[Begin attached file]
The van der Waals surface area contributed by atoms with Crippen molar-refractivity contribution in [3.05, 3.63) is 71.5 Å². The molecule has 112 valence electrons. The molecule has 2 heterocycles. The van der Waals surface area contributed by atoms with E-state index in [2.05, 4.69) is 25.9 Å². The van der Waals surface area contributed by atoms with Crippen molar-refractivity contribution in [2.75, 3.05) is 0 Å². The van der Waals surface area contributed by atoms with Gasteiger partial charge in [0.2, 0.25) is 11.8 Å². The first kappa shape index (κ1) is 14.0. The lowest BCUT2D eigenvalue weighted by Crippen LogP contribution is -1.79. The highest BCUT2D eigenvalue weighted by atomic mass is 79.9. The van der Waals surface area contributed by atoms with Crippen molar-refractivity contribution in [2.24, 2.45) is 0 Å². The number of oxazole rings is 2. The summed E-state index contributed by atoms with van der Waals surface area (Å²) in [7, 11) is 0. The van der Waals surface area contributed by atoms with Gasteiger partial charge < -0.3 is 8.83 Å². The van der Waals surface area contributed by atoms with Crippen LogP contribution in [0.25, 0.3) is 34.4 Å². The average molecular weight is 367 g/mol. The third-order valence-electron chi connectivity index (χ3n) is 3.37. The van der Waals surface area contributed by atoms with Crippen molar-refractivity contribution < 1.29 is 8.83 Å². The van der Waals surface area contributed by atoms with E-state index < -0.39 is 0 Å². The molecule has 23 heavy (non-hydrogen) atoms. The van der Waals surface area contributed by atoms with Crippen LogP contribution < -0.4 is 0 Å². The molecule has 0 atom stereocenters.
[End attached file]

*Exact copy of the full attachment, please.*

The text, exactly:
The van der Waals surface area contributed by atoms with Crippen molar-refractivity contribution in [3.05, 3.63) is 71.5 Å². The molecule has 112 valence electrons. The molecule has 2 heterocycles. The van der Waals surface area contributed by atoms with E-state index in [2.05, 4.69) is 25.9 Å². The van der Waals surface area contributed by atoms with Crippen molar-refractivity contribution in [2.75, 3.05) is 0 Å². The van der Waals surface area contributed by atoms with Gasteiger partial charge in [0.2, 0.25) is 11.8 Å². The first kappa shape index (κ1) is 14.0. The lowest BCUT2D eigenvalue weighted by Crippen LogP contribution is -1.79. The highest BCUT2D eigenvalue weighted by atomic mass is 79.9. The van der Waals surface area contributed by atoms with Crippen molar-refractivity contribution in [2.24, 2.45) is 0 Å². The number of oxazole rings is 2. The summed E-state index contributed by atoms with van der Waals surface area (Å²) in [7, 11) is 0. The van der Waals surface area contributed by atoms with Gasteiger partial charge < -0.3 is 8.83 Å². The van der Waals surface area contributed by atoms with Crippen LogP contribution in [0.25, 0.3) is 34.4 Å². The average molecular weight is 367 g/mol. The third-order valence-electron chi connectivity index (χ3n) is 3.37. The van der Waals surface area contributed by atoms with Crippen molar-refractivity contribution < 1.29 is 8.83 Å². The van der Waals surface area contributed by atoms with E-state index < -0.39 is 0 Å². The molecule has 23 heavy (non-hydrogen) atoms. The van der Waals surface area contributed by atoms with Crippen LogP contribution < -0.4 is 0 Å². The molecule has 0 atom stereocenters.